1. Ranbaxy case: HC tells Malvinder, Shivinder Singh to protect Daiichi Sankyo interests

Ranbaxy case: HC tells Malvinder, Shivinder Singh to protect Daiichi Sankyo interests

The Delhi High Court on Monday directed former Ranbaxy promoters Malvinder and Shivinder Singh to abide by their assurance to protect the interests of Japanese drugmaker Daiichi Sankyo and that any sale of assets by them cannot take place without first informing the court.

By: | New Delhi | Published: January 24, 2017 7:43 AM
ranbaxy-re-l (Reuters image)

The Delhi High Court on Monday directed former Ranbaxy promoters Malvinder and Shivinder Singh to abide by their assurance to protect the interests of Japanese drugmaker Daiichi Sankyo and that any sale of assets by them cannot take place without first informing the court.

The brothers, who are locked in a dispute with Daiichi, were also asked to submit the value of their unencumbered assets and shares in various group entities. The court also allowed Daiichi to peruse previous asset declarations given by the brothers in Singapore and other courts, provided the latter furnished an affidavit of confidentiality in this regard.

The brothers are required to file an affidavit within two weeks assuring that the value of their assets is enough to secure the penalty amount of Rs 2,562 crore awarded to Daiichi by a Singapore arbitral tribunal last year. The next date of hearing on the matter is on March 14.

A Singapore tribunal had last year ordered the Singh brothers to pay the Japanese drugmaker Rs 2,562 crore in damages for concealing information regarding wrongdoing at Ranbaxy while selling the company for $4.6 billion in 2008. The Singh brothers are contesting this arbitration award in the Delhi HC. Along with interest and legal fees, the total liability was last pegged at Rs 3,500 crore.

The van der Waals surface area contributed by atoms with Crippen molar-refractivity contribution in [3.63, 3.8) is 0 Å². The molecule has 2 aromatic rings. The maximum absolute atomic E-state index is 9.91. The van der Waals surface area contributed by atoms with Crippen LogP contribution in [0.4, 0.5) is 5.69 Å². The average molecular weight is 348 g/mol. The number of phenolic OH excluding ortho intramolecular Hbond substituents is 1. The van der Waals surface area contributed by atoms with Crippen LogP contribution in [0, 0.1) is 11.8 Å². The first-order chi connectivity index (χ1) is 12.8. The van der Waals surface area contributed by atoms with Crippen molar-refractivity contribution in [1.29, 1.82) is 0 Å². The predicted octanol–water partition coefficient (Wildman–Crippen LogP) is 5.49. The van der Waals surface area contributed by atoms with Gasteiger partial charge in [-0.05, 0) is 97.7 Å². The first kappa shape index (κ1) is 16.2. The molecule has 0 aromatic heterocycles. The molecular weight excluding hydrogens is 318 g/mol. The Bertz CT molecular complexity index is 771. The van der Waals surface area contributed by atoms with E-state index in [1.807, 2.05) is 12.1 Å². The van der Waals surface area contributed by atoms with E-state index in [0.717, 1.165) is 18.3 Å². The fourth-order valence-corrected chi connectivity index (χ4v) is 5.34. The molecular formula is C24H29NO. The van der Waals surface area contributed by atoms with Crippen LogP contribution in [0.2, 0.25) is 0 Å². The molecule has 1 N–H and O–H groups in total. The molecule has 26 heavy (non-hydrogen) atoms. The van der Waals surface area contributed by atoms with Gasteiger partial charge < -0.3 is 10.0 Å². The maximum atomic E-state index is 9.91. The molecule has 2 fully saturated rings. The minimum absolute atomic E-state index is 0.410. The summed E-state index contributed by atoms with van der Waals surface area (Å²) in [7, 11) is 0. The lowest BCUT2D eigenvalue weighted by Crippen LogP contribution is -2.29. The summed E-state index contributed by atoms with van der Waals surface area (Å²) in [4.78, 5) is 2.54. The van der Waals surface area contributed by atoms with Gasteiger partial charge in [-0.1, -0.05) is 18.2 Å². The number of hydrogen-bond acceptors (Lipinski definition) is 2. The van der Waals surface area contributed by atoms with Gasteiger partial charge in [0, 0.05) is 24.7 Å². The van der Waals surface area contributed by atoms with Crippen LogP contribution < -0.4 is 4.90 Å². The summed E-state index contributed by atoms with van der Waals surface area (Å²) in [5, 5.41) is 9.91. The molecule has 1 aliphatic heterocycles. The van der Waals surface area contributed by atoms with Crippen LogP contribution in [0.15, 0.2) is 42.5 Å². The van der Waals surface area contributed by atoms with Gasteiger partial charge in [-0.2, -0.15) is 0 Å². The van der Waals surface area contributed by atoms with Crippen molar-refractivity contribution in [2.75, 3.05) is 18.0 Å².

Daiichi, which is no longer the owner of Ranbaxy after it sold the company to Sun Pharma for $3.2 billion in 2014, has sought a direction to Singh brother to secure the award amount by depositing it in the HC or attachment of the movable and immovable assets and properties in which the Singh brothers have any beneficial interests until the disposal of the petition. This was after reports surfaced that the Singh brothers were looking to rope in an investor in Fortis Healthcare and any divestment would dilute assets and hamper recovery of damages from them.

Senior counsel Harish Salve, who represented the Singh brothers, argued that value of the duo’s shares is more than twice the arbitration award and they are not selling a single share in the companies, but are only looking to bring in strategic investments.

He said that the Indian hospitals chain Fortis Healthcare is looking to raise further capital and is in talks for raising funds through a share issue and only fresh shares were being issued.

He also told the court that Fortis Healthcare is expecting a healthy premium for shares of the Singh brothers.

However, senior counsel CA Sundaram and Arvind Nigam, appearing on behalf of Daiichi, argued that the past conduct of the Singh brothers doesn’t give much confidence. Sundaram argued that the brothers were planning to sell their controlling stake in Fortis Healthcare to global private firm TPG Capital for Rs 3,000 crore. The brothers currently own 63% stake in Fortis Healthcare. However, 80% of this is already pledged with lenders.

Last week, the brothers had assured the HC that they would not pursue any stake sale in Fortis Healthcare, a plea sought by Daiichi to secure the arbitration award.

Daiichi has been seeking an interim order from the HC since May last year when the matter first reached the courts after the arbitral award that the brothers be directed not to dispose of any of their assets.

Daiichi had alleged the brothers had concealed crucial information while selling majority stake in Ranbaxy Laboratories for $4.6 billion in 2008. However, soon after, Ranbaxy came under the scrutiny of the US Food and Drug Administrator for non-compliance with the manufacturing standards for exporting drugs to US, Daiichi — the new owners of Ranbaxy — agreed to pay $500 million in settlement fees in 2013, but sought legal recourse to recover the amount from previous promoters — the Singh brothers — following which a Singapore tribunal last year ordered the brothers to pay $385 million (Rs 2,562 crore) as compensation.

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